Universities make unconditional offers to two-fifths of pupils

The Sunday Times, 04/08/2019, Sian Griffiths and Hamzah Abbas

For two out of five teenagers, next week’s A-level results will be irrelevant — because they have already been given a free pass to university in the shape of an unconditional offer.

A record 38% of students were made such offers, which guarantee a place on a degree course regardless of A-level grades. The move comes as universities scramble to fill places in the face of a dip in the number of 18-year-olds, especially boys, applying for higher education.

 

Medical schools ease admission rules in name of diversity

The Sunday Times, 04/08/2019, Sian Griffiths and Julie Henry

Top universities are dropping some of the hardest A-levels from their entry requirements to attract more girls and poorer pupils on to courses dominated by male and middle-class students.

Physics is no longer an A-level prerequisite for some engineering degrees, or chemistry for some courses to study medicine.

 

UK universities enrol more European students offshore pre-Brexit

Times Higher Education, 02/08/2019, Nick Mayo

The number of European Union students studying for UK degrees overseas has soared as universities seek to combat the expected impact of Brexit.

There were 49,010 EU students enrolled offshore with British institutions in 2017-18, up 4,885 – 11.1 per cent – year-on-year, according to Higher Education Statistics Agency data released by Universities UK International.

 

Five big priorities for Jo Johnson on his return

Times Higher Education, 02/08/2019, John Morgan

The Augar Review

Jo Johnson’s appointment sounds the death knell for the Augar review’s plans to cut tuition fees in England to £7,500 and shift replacement direct funding towards subjects with higher costs or greater “social and economic value”, according to many policy experts.

In his previous spell as minister, Mr Johnson fought tooth and nail against Theresa May’s plan to set up the review. He was subsequently moved from the Department for Education, and then continued his fight against the review from the back benches, arguing that the Treasury would never replace the lost fee income and the plans would cut university funding.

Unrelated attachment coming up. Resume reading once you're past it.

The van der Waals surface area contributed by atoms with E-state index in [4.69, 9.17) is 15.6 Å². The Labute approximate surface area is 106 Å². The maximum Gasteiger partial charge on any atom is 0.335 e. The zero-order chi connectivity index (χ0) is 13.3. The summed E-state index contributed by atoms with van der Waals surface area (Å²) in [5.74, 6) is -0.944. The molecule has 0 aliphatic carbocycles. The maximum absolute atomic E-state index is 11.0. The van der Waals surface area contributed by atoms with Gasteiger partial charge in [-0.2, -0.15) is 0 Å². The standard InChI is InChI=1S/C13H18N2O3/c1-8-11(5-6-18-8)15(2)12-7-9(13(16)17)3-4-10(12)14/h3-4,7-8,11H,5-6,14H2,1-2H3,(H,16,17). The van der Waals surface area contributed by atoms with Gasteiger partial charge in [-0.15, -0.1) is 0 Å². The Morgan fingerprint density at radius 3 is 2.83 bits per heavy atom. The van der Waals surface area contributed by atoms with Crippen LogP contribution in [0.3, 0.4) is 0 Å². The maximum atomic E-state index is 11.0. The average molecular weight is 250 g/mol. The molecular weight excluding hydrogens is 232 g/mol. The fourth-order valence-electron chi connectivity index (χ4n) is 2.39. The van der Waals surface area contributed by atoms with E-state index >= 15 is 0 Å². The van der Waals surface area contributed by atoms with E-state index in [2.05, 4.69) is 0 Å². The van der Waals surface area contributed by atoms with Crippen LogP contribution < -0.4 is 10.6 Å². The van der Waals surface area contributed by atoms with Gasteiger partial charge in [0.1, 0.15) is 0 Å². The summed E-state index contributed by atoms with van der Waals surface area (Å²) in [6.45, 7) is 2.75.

Universities which fail to recruit poor students will have fees cut by the watchdog, under new powers

Daily Telegraph, 01/08/2019, Camilla Turner

Universities which fail to do enough to recruit poor students will have their fees cut by the watchdog, under new statutory powers.

Institutions which fail to get a grip on issues such as grade inflation and unconditional offers could now be subjected to financial penalties of up to £500,000 or two per cent of their income from fees and grants. The Office for Students (OfS), which was launched in 2018, gained its full legal powers on Thursday.

See also:

Universities could now face fines of £500,000 as regulator given more powers

Independent, 30/07/2019, Eleanor Busby

 

Police investigate alleged bribery at Swansea University

The Guardian, 31/07/2019, Sally Weale

Police have carried out searches at eight addresses in south Wales and Kent as part of a “complex” investigation into alleged bribery offences following a complaint by Swansea University.

Officers from the regional organised crime unit seized documents and electronic equipment during the raids, which police said related to a complaint to the Serious Fraud Office made by the university in late 2018.

 

Private higher education college goes into administration

The Guardian, 30/07/2019, Sally Weale

One of the biggest private providers of higher education in England has gone into administration, leaving students stranded on unfinished courses and looking for alternative places to study.

GSM London, which offered undergraduate and postgraduate business courses at its campuses in Greenwich and Greenford, told its 3,500 students that all tuition, classes and exams would stop at the end of September.

 

Unconditional university offers on the rise for 18-year-olds

The Guardian, 30/07/2019, Amy Walker

Nearly two fifths of 18-year-old applicants to university received an unconditional offer this year, according to the Universities and Colleges Admissions Service.

The Ucas figures show a rise from last year, with 97,045 (38%) of would-be undergraduates in England, Wales and Northern Ireland receiving an offer with an unconditional component in 2019, compared with 87,540, or 34%, in 2018.

Overseas students face ‘unacceptable’ visa costs after outsourcing

The Guardian, 29/07/2019, Richard Adams

International students and staff at British universities are facing “unacceptable” difficulties and costs in applying for visas, after parts of the application process were outsourced to a company charging up to £200 for appointments.

Universities say that the system, run by the French IT services company Sopra Steria, is already struggling to cope with the numbers renewing their student visas within the UK, and fear that it will be chaotic in September when more than 40,000 students are expected to use it.